a bit about it at http://www.castleuk.net/castle_lists_wales/171/vancastle.htm . The railway line is overgrown but passable and seems to be walked occasionally. ON the other hand – there are plans to build a housing estate on the fields round here.)

Walk between the farm buildings at Gwern-y-domen

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and continue on the same line on a waymarked footpath through bracken and scrub. At ST 17076 87241 and ST 17022 87121 keep to the right (north) side of the hedge. From ST 17022 87121 you will be able to see a double line of hedge to your left – a sure indication that this is an old road. At ST 16757 86939, turn left through some rather complicated gates and walk down the lane past the Van, now restored and made into several substantial houses. At the bottom of the lane, turn right on Cwrt Ty Mawr and right again on Van Road. From here it’s a short walk along the road to Caerphilly and the castle.

We now need to look again at tracks and side roads from Risca over Mynydd Machen and down to Bedwas.

 

Up from Pontardawe

The paths we used over Mynydd Gellionnen in 1998 and 2005 are now totally bogged down and impassable. Our friend Stuart Fry suggested an alternative using part of the St Illtyd Walk and climbing up to the disused church at Llangiwg. The church is lovely, there’s a holy well and a bit of an early medieval carved stone, but it’s a long way up to go down again and a lot of road walking (see https://cistercianway.wordpress.com/2016/03/02/cistercian-way-going-west-from-neath/ ). Aled Elwyn (who tweets as @silwria) has suggested an alternative using the cycle track to Trebanos then taking an alternative route on better trackways over Mynydd Gellionnen. So Rachel, Nell and I had a look today.

In Pontardawe you need to find the cycle track going south-west along the Tawe. At SN 71439 03048 you pick up a surviving section of the Swansea Canal and continue between canal and river until you reach the Trebanos Upper Lock.

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Turn right at SN 71177 02660, cross the main road through Trebanos and walk up Pheasant Road. At SN 70873 02724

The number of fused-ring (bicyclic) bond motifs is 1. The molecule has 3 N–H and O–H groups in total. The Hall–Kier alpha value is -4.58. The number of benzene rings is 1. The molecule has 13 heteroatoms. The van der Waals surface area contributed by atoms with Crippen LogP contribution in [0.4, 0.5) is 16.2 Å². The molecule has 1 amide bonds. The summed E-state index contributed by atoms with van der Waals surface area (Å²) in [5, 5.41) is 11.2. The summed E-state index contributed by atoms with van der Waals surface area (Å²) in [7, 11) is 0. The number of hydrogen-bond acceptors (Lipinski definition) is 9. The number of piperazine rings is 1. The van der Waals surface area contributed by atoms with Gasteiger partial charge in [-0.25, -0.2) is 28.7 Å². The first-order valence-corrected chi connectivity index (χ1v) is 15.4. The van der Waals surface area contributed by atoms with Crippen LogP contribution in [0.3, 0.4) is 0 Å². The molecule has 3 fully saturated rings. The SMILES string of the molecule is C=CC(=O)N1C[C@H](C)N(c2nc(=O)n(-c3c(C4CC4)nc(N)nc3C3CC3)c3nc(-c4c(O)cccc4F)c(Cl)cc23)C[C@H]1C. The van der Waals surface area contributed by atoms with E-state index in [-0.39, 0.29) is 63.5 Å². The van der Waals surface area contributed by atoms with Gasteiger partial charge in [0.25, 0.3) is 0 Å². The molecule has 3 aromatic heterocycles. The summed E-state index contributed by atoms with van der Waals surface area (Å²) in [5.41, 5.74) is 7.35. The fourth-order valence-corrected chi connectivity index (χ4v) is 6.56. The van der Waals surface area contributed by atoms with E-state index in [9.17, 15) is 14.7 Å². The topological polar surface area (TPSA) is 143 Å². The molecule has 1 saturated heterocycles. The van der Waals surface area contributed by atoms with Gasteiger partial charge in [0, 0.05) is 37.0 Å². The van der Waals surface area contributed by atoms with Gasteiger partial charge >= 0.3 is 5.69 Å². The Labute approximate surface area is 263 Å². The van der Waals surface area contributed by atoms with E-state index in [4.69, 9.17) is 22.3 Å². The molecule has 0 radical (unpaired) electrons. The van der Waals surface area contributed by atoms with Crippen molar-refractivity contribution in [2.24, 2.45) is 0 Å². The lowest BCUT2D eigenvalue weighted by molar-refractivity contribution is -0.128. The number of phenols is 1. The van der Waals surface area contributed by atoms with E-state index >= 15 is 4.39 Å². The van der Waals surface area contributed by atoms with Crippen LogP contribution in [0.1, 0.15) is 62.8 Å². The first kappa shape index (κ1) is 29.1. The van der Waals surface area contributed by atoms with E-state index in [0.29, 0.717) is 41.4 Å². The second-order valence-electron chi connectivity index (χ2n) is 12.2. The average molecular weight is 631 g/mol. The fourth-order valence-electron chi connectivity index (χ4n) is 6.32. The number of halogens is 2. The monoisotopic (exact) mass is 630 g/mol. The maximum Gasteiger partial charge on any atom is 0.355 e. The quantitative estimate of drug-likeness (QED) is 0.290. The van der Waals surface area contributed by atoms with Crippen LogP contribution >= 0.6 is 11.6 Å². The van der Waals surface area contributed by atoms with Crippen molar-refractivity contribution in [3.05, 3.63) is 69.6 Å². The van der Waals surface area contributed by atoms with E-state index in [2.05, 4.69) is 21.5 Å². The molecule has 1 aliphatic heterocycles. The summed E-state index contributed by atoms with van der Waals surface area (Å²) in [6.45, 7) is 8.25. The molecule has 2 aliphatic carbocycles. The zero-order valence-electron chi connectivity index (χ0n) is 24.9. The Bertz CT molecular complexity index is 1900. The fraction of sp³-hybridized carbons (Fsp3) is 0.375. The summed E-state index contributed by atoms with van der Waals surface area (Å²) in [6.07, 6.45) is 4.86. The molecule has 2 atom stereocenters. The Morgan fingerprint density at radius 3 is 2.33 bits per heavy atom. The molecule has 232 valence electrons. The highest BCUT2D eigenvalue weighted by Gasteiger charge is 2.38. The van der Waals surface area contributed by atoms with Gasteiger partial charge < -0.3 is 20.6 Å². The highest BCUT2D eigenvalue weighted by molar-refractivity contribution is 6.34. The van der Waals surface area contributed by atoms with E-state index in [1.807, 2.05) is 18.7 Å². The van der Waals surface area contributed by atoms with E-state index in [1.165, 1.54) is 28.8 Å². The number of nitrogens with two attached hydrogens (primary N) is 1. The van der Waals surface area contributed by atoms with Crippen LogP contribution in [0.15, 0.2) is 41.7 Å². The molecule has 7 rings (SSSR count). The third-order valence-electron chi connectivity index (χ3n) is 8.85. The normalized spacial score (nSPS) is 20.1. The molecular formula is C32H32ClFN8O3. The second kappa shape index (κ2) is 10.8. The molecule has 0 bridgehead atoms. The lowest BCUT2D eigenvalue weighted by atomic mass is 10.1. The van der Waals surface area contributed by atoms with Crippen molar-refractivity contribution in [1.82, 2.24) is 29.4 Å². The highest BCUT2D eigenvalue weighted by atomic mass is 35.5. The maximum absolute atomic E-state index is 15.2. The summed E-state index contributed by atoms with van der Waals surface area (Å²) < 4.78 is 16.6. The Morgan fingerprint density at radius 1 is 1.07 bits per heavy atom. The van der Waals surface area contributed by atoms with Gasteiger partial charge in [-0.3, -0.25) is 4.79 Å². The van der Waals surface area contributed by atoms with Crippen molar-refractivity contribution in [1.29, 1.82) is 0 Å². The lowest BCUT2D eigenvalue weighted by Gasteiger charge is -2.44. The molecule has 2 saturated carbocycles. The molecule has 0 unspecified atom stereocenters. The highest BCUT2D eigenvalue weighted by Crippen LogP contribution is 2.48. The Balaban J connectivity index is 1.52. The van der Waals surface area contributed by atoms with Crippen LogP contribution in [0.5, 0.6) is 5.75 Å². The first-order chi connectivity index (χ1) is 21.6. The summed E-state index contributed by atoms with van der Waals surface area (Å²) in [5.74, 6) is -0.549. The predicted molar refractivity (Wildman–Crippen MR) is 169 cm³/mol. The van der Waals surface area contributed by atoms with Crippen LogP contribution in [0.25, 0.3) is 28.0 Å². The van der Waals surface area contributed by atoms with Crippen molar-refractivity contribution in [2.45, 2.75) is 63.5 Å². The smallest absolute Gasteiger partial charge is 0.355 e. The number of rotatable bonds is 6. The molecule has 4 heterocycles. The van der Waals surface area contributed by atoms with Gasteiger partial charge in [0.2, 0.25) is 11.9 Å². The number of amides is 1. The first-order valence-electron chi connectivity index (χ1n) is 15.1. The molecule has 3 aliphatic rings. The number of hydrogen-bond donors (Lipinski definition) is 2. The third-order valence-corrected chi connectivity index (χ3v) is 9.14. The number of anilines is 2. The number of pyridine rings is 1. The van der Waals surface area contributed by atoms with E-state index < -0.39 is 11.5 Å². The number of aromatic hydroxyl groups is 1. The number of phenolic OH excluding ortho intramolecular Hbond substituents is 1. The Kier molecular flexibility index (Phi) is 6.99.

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take the roughly metalled track to your right (waymarked as a bridleway). At SN 70797 02789 the metalled track goes left and downhill to a farm. Bear slightly right here

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following the waymarks up a grassy track. This becomes a hollow lane between hedges, climbing steadily up hill. It’s quite steep but the views are splendid. Also there were goats.

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And donkeys.

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The surface is very stony and could be wet after rain.

At SN 70255 03087 you reach another metalled farm lane.

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Turn left, then at SN 70182 03128 turn right and walk up to the Gellionnen Road. Turn right. Ignore the first track to the left (leading to Eithrim Farm) and continue to the cattle grid at the beginning of the open access land.

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Go through the pedestrian gate and turn left following the waymark.

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Walk to the right of the fence. When the fence bears away to your left, continue along the same line across the moor

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and up to Gellionnen Chapel. One of Wales’s oldest chapels, this is Unitarian, with a radical tradition – http://www.ukunitarians.org.uk/gellionnenandgraig/ . Walk up the track from the chapel to the road and turn left.

You are now on the line of the Cwm Clydach Walk. You have a bit of road walking but it’s a very quiet road – we saw no traffic. Walk downhill to cross the Nant Llwydyn and bear sharp left with the road. The Clydach Walk goes along the stony track to your right at SN 69529 04594, but you don’t have to scramble over the rather rickety locked gate at the bottom of the track –

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there is a waymarked stile a little further along the road.

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Bear right with the track, past the ruins of Llechart-fach